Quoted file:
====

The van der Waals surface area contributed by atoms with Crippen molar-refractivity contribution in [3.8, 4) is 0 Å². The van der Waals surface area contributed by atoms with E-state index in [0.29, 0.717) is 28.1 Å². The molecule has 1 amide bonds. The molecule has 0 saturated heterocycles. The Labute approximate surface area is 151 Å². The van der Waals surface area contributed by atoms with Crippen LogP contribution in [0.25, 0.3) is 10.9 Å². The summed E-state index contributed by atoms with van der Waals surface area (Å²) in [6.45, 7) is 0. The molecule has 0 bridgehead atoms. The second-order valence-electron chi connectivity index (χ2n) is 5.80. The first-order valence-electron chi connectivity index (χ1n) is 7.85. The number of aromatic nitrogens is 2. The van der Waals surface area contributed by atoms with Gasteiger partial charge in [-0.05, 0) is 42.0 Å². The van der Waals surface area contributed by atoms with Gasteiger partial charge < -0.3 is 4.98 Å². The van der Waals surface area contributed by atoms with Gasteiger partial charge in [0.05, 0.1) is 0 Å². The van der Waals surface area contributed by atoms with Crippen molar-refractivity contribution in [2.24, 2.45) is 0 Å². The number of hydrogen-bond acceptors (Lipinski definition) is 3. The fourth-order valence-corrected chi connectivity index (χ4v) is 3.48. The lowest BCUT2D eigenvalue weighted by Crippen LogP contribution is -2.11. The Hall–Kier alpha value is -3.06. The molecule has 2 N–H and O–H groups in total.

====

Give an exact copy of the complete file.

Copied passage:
The van der Waals surface area contributed by atoms with Crippen molar-refractivity contribution in [3.8, 4) is 0 Å². The van der Waals surface area contributed by atoms with E-state index in [0.29, 0.717) is 28.1 Å². The molecule has 1 amide bonds. The molecule has 0 saturated heterocycles. The Labute approximate surface area is 151 Å². The van der Waals surface area contributed by atoms with Crippen LogP contribution in [0.25, 0.3) is 10.9 Å². The summed E-state index contributed by atoms with van der Waals surface area (Å²) in [6.45, 7) is 0. The molecule has 0 bridgehead atoms. The second-order valence-electron chi connectivity index (χ2n) is 5.80. The first-order valence-electron chi connectivity index (χ1n) is 7.85. The number of aromatic nitrogens is 2. The van der Waals surface area contributed by atoms with Gasteiger partial charge in [-0.05, 0) is 42.0 Å². The van der Waals surface area contributed by atoms with Gasteiger partial charge < -0.3 is 4.98 Å². The van der Waals surface area contributed by atoms with Gasteiger partial charge in [0.05, 0.1) is 0 Å². The van der Waals surface area contributed by atoms with Crippen molar-refractivity contribution in [2.24, 2.45) is 0 Å². The number of hydrogen-bond acceptors (Lipinski definition) is 3. The fourth-order valence-corrected chi connectivity index (χ4v) is 3.48. The lowest BCUT2D eigenvalue weighted by Crippen LogP contribution is -2.11. The Hall–Kier alpha value is -3.06. The molecule has 2 N–H and O–H groups in total.